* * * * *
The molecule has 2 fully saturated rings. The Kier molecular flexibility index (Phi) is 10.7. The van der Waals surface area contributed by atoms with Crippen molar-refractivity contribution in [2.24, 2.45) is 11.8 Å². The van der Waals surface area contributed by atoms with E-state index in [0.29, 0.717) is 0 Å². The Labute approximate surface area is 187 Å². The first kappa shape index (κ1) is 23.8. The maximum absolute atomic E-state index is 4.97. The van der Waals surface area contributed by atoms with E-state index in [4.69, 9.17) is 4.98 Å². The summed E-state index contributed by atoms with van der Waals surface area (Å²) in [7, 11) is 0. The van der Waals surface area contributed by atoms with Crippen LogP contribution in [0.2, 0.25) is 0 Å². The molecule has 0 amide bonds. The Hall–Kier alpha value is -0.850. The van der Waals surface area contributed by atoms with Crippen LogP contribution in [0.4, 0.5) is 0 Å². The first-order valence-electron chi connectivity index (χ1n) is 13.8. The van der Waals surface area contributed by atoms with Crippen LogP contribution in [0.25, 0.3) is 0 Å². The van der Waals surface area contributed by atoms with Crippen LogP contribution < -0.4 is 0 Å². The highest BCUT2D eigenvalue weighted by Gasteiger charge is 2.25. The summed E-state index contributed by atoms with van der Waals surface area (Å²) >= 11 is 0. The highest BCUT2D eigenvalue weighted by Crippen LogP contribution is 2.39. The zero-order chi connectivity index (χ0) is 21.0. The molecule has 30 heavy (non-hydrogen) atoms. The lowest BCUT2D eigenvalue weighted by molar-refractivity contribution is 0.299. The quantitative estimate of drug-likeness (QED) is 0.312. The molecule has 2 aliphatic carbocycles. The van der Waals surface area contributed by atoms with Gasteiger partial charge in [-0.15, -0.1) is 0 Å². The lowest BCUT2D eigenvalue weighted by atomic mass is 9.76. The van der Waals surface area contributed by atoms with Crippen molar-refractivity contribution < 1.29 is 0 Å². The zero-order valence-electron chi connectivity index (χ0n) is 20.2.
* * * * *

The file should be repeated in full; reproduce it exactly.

The molecule has 2 fully saturated rings. The Kier molecular flexibility index (Phi) is 10.7. The van der Waals surface area contributed by atoms with Crippen molar-refractivity contribution in [2.24, 2.45) is 11.8 Å². The van der Waals surface area contributed by atoms with E-state index in [0.29, 0.717) is 0 Å². The Labute approximate surface area is 187 Å². The first kappa shape index (κ1) is 23.8. The maximum absolute atomic E-state index is 4.97. The van der Waals surface area contributed by atoms with E-state index in [4.69, 9.17) is 4.98 Å². The summed E-state index contributed by atoms with van der Waals surface area (Å²) in [7, 11) is 0. The van der Waals surface area contributed by atoms with Crippen LogP contribution in [0.2, 0.25) is 0 Å². The molecule has 0 amide bonds. The Hall–Kier alpha value is -0.850. The van der Waals surface area contributed by atoms with Crippen LogP contribution in [0.4, 0.5) is 0 Å². The first-order valence-electron chi connectivity index (χ1n) is 13.8. The van der Waals surface area contributed by atoms with Crippen LogP contribution in [0.25, 0.3) is 0 Å². The van der Waals surface area contributed by atoms with Crippen LogP contribution < -0.4 is 0 Å². The highest BCUT2D eigenvalue weighted by Gasteiger charge is 2.25. The summed E-state index contributed by atoms with van der Waals surface area (Å²) >= 11 is 0. The highest BCUT2D eigenvalue weighted by Crippen LogP contribution is 2.39. The zero-order chi connectivity index (χ0) is 21.0. The molecule has 30 heavy (non-hydrogen) atoms. The lowest BCUT2D eigenvalue weighted by molar-refractivity contribution is 0.299. The quantitative estimate of drug-likeness (QED) is 0.312. The molecule has 2 aliphatic carbocycles. The van der Waals surface area contributed by atoms with Gasteiger partial charge in [-0.15, -0.1) is 0 Å². The lowest BCUT2D eigenvalue weighted by atomic mass is 9.76. The van der Waals surface area contributed by atoms with Crippen molar-refractivity contribution < 1.29 is 0 Å². The zero-order valence-electron chi connectivity index (χ0n) is 20.2.